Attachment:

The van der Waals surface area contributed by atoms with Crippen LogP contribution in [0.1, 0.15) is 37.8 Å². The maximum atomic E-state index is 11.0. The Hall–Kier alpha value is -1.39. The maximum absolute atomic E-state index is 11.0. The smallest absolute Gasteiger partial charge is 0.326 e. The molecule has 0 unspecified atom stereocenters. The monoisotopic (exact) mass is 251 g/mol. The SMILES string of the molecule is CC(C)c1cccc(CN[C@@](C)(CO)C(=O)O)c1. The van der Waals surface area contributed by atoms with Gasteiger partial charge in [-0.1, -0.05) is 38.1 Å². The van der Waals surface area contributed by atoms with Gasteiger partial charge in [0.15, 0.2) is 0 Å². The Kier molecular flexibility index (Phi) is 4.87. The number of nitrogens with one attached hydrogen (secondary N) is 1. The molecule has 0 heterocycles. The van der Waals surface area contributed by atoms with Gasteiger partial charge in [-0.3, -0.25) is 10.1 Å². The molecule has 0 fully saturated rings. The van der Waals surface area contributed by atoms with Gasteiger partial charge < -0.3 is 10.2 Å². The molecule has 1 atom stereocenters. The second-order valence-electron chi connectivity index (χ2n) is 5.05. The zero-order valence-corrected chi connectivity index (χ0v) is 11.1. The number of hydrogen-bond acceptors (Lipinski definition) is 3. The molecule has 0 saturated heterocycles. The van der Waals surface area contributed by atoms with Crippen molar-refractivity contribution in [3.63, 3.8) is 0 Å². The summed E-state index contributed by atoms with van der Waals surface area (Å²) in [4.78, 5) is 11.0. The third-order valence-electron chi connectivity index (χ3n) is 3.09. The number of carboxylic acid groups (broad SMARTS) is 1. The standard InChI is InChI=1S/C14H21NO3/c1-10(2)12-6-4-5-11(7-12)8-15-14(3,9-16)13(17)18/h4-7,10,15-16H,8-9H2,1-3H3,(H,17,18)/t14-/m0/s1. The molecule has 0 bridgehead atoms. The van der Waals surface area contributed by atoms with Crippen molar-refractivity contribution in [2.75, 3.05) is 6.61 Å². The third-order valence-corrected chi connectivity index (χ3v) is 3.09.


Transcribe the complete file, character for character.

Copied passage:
The van der Waals surface area contributed by atoms with Crippen LogP contribution in [0.1, 0.15) is 37.8 Å². The maximum atomic E-state index is 11.0. The Hall–Kier alpha value is -1.39. The maximum absolute atomic E-state index is 11.0. The smallest absolute Gasteiger partial charge is 0.326 e. The molecule has 0 unspecified atom stereocenters. The monoisotopic (exact) mass is 251 g/mol. The SMILES string of the molecule is CC(C)c1cccc(CN[C@@](C)(CO)C(=O)O)c1. The van der Waals surface area contributed by atoms with Gasteiger partial charge in [-0.1, -0.05) is 38.1 Å². The van der Waals surface area contributed by atoms with Gasteiger partial charge in [0.15, 0.2) is 0 Å². The Kier molecular flexibility index (Phi) is 4.87. The number of nitrogens with one attached hydrogen (secondary N) is 1. The molecule has 0 heterocycles. The van der Waals surface area contributed by atoms with Gasteiger partial charge in [-0.3, -0.25) is 10.1 Å². The molecule has 0 fully saturated rings. The van der Waals surface area contributed by atoms with Gasteiger partial charge < -0.3 is 10.2 Å². The molecule has 1 atom stereocenters. The second-order valence-electron chi connectivity index (χ2n) is 5.05. The zero-order valence-corrected chi connectivity index (χ0v) is 11.1. The number of hydrogen-bond acceptors (Lipinski definition) is 3. The molecule has 0 saturated heterocycles. The van der Waals surface area contributed by atoms with Crippen molar-refractivity contribution in [3.63, 3.8) is 0 Å². The summed E-state index contributed by atoms with van der Waals surface area (Å²) in [4.78, 5) is 11.0. The third-order valence-electron chi connectivity index (χ3n) is 3.09. The number of carboxylic acid groups (broad SMARTS) is 1. The standard InChI is InChI=1S/C14H21NO3/c1-10(2)12-6-4-5-11(7-12)8-15-14(3,9-16)13(17)18/h4-7,10,15-16H,8-9H2,1-3H3,(H,17,18)/t14-/m0/s1. The molecule has 0 bridgehead atoms. The van der Waals surface area contributed by atoms with Crippen molar-refractivity contribution in [2.75, 3.05) is 6.61 Å². The third-order valence-corrected chi connectivity index (χ3v) is 3.09.